Until fairly recently, these two judges would have been called Immigration Adjudicators. Many have been appointed to take on the backlog of asylum cases; I know several who are former court clerks. The pay is fairly good and the hours are flexible. Immigration Adjudicator is hardly the stuff of a tabloid headline though, is it? Calling them judges must do wonders for their social cachet, but it does put them in the firing line if anything goes wrong.

I was at a lawyers' dinner just after it had been announced that the Stipendiary Magistrates, a feature of the courts since Fielding's day, were to be renamed as District Judge (Magistrates' Courts) which hardly rolls off the tongue, but does bring in the J-word with all the risks and rewards that entails. The then Chief Magistrate (he's still called that, by the way) said in his speech that the change had come about because Stipes were fed up with being asked "What do you do?" and on giving the reply "I'm a Stipendiary Magistrate" being told:- "Oh lovely. My Auntie Doris is a magistrate in Chipping Sodbury. Do you know her?"

Well lads, you've got a posher name, but as Judge I and Judge J have just discovered, it does have a downside to it.

By the way, the renaming of the stipes means that there is no longer any such thing as a Lay Magistrate, the first word now being superfluous.
We are all JOHs now - Judicial Office Holders. I don't feel any different.

Saturday, September 30, 2006

Competition Time

My Bench Chairman has been given a lot of information about Conditional Cautions that are going to be 'rolled out' in a police station near you some time soon. I shall do a piece on the cautions themselves, but in the meantime I am going to set this blog's first-ever competition!

When miscreants are given a Conditional Caution in future, the conditions will be set by the police in consultation with a CPS prosecutor, leaving those stuffy old fashioned courts right out of the loop. Fascinatingly, one of the conditions that will be imposed (and I'm not making this up) will be for the offender to write a letter of apology to the victim. I don't know how the system is going to overcome the fact that a good half of our defendants are functionally illiterate, and half of those struggle to write their own name. Many communicate only in grunts. Our ushers are well used to filling in means forms, and more often than not ask the defendants to repeat the oath rather than risk them reading it off a card.

So let's have your letters, apologising for imaginary crimes, of assault on PC or civilian, theft, vandalism, drunkenness, public order offences, that kind of thing. I shall award extra marks for any letters that manage to conceal lack of remorse in a cloak of apparent apology. But feel free to write whatever you like.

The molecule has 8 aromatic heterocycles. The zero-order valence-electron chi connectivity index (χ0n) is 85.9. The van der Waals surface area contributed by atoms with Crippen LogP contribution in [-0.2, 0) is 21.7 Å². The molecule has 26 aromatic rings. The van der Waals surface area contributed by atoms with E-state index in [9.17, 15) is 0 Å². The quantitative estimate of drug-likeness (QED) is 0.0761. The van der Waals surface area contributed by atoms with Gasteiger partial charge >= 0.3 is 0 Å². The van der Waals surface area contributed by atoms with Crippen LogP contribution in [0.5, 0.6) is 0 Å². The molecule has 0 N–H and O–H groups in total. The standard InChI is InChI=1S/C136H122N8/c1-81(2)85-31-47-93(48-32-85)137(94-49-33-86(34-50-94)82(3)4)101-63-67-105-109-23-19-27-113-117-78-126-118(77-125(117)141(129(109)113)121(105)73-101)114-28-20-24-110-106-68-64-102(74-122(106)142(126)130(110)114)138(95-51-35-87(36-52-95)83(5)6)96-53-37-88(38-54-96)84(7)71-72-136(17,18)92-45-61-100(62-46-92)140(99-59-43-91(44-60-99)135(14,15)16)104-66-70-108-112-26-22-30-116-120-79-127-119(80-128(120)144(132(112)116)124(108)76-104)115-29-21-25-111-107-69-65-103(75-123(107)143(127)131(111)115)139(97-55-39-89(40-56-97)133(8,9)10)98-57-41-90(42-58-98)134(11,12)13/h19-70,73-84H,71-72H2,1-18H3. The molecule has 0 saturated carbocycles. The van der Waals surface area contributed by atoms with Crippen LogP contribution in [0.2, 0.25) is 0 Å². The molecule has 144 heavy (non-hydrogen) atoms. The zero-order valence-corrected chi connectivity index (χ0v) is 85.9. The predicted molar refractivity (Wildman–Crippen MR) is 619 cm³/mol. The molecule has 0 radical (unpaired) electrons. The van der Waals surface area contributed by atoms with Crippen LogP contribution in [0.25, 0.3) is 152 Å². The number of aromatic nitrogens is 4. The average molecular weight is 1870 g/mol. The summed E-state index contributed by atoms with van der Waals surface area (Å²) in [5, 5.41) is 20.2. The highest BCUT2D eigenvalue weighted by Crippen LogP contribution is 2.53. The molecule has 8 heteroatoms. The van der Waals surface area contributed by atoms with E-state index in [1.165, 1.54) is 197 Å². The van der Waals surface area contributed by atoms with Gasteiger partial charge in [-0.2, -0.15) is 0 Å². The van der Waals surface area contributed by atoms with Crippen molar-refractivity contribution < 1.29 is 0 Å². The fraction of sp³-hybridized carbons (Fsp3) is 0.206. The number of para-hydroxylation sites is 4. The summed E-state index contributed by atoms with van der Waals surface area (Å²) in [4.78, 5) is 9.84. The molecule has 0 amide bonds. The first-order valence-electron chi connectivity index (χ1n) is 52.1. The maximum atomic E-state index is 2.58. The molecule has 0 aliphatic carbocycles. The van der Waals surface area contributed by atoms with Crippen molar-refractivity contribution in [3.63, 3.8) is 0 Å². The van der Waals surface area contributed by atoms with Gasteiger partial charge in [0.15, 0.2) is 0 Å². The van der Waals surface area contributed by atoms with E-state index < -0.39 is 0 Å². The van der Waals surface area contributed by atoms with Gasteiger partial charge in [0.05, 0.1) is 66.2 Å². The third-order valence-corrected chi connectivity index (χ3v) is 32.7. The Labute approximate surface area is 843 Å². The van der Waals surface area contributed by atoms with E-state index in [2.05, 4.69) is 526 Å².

The unique prize will be the mouse mat and pen pictured below. Not available in shops, this will be a valuable keepsake for your grandchildren. Or you could put them on ebay and buy a potato with the proceeds.

Of Mice and Pen

This is a London Criminal Justice Board mouse mat and pen. It's nice to know that there is plenty of money in the system to pay for things like this. I suppose the LCJB has to keep its image before the public - after all we don't want people to take their business elsewhere, do we?

Take Care

Thinking about the procession of judges that is to take place on Monday, I am reminded of a tale of the old days of Assizes, when the Sessions were opened by a procession of civic dignitaries and judges, mace bearers and all. As the gorgeously robed and bewigged judges approached the court building a man in the crowd made a traditional two-fingered gesture at the leading judge. The judge promptly ordered a police officer to arrest the man, and to bring him into court when required.
A young barrister was sent down to the cells to take instructions, and later in the morning, after his client had been placed in the dock, he delivered his mitigation.
"My Lord, my client wants me to say on his behalf how upset and shocked he is at having caused you offence. Of course he does not deny making a coarse gesture, but he does deny making it at your Lordship. He mistakenly assumed that you were the Mayor".
His Lordship graciously agreed to accept the apology and ordered the man's release. What the Mayor thought about it all is not recorded,.

Thursday, September 28, 2006

From The Official Judiciary Website

Opening of the Legal Year – 2 October 2006
The legal year traditionally begins in October and courts sit for four terms during the year. The 2006/2007 term dates are:

Michaelmas 2 October 2006 – 21 December 2006
Hilary 11 January 2007 – 4 April 2007
Easter 17 April 2007 – 25 May 2007
Trinity 5 June 2007 – 31 July 2007